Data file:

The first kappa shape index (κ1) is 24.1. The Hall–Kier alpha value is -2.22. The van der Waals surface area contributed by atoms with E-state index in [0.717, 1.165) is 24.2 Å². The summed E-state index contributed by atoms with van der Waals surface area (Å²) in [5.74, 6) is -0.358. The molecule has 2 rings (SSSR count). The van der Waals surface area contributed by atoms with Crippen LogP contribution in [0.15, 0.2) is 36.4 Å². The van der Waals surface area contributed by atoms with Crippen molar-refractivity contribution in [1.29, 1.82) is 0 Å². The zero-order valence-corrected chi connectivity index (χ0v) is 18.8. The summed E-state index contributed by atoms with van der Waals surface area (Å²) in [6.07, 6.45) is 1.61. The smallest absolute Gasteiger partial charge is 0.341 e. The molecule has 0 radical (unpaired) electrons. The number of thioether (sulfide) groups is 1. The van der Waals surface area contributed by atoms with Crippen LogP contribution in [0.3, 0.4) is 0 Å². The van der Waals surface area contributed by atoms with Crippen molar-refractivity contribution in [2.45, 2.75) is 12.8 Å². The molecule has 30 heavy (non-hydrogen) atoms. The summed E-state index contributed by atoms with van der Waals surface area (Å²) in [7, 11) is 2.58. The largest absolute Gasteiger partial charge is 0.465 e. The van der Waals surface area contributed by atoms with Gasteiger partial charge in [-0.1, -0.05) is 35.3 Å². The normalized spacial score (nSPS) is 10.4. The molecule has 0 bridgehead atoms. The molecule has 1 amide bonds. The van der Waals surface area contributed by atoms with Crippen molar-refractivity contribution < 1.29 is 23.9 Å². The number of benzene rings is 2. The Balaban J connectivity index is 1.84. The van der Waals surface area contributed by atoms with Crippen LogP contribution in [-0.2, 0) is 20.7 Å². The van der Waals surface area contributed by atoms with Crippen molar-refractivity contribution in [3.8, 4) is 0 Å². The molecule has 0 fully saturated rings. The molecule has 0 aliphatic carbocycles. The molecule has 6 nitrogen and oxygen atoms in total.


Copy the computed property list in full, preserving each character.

The first kappa shape index (κ1) is 24.1. The Hall–Kier alpha value is -2.22. The van der Waals surface area contributed by atoms with E-state index in [0.717, 1.165) is 24.2 Å². The summed E-state index contributed by atoms with van der Waals surface area (Å²) in [5.74, 6) is -0.358. The molecule has 2 rings (SSSR count). The van der Waals surface area contributed by atoms with Crippen LogP contribution in [0.15, 0.2) is 36.4 Å². The van der Waals surface area contributed by atoms with Crippen molar-refractivity contribution in [1.29, 1.82) is 0 Å². The zero-order valence-corrected chi connectivity index (χ0v) is 18.8. The summed E-state index contributed by atoms with van der Waals surface area (Å²) in [6.07, 6.45) is 1.61. The smallest absolute Gasteiger partial charge is 0.341 e. The molecule has 0 radical (unpaired) electrons. The number of thioether (sulfide) groups is 1. The van der Waals surface area contributed by atoms with Crippen LogP contribution in [0.3, 0.4) is 0 Å². The van der Waals surface area contributed by atoms with Crippen molar-refractivity contribution in [2.45, 2.75) is 12.8 Å². The molecule has 30 heavy (non-hydrogen) atoms. The summed E-state index contributed by atoms with van der Waals surface area (Å²) in [7, 11) is 2.58. The largest absolute Gasteiger partial charge is 0.465 e. The van der Waals surface area contributed by atoms with Gasteiger partial charge in [-0.1, -0.05) is 35.3 Å². The normalized spacial score (nSPS) is 10.4. The molecule has 0 bridgehead atoms. The molecule has 1 amide bonds. The van der Waals surface area contributed by atoms with Crippen molar-refractivity contribution < 1.29 is 23.9 Å². The number of benzene rings is 2. The Balaban J connectivity index is 1.84. The van der Waals surface area contributed by atoms with Crippen LogP contribution in [-0.2, 0) is 20.7 Å². The van der Waals surface area contributed by atoms with Crippen molar-refractivity contribution in [3.8, 4) is 0 Å². The molecule has 0 fully saturated rings. The molecule has 0 aliphatic carbocycles. The molecule has 6 nitrogen and oxygen atoms in total.